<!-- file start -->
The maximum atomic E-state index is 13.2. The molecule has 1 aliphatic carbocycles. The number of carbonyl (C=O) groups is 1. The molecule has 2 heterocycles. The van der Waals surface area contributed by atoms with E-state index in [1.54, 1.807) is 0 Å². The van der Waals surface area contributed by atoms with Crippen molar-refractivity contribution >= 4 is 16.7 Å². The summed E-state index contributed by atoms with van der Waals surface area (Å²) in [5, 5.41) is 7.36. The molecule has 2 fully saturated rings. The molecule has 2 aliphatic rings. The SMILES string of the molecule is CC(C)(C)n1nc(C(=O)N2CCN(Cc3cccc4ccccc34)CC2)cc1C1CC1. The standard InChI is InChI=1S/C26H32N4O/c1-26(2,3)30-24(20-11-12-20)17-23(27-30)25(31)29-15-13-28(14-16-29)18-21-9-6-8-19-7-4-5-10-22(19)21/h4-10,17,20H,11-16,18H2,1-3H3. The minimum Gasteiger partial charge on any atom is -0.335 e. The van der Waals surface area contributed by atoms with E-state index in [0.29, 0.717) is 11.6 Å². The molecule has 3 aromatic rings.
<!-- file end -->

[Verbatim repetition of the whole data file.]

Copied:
The maximum atomic E-state index is 13.2. The molecule has 1 aliphatic carbocycles. The number of carbonyl (C=O) groups is 1. The molecule has 2 heterocycles. The van der Waals surface area contributed by atoms with E-state index in [1.54, 1.807) is 0 Å². The van der Waals surface area contributed by atoms with Crippen molar-refractivity contribution >= 4 is 16.7 Å². The summed E-state index contributed by atoms with van der Waals surface area (Å²) in [5, 5.41) is 7.36. The molecule has 2 fully saturated rings. The molecule has 2 aliphatic rings. The SMILES string of the molecule is CC(C)(C)n1nc(C(=O)N2CCN(Cc3cccc4ccccc34)CC2)cc1C1CC1. The standard InChI is InChI=1S/C26H32N4O/c1-26(2,3)30-24(20-11-12-20)17-23(27-30)25(31)29-15-13-28(14-16-29)18-21-9-6-8-19-7-4-5-10-22(19)21/h4-10,17,20H,11-16,18H2,1-3H3. The minimum Gasteiger partial charge on any atom is -0.335 e. The van der Waals surface area contributed by atoms with E-state index in [0.29, 0.717) is 11.6 Å². The molecule has 3 aromatic rings.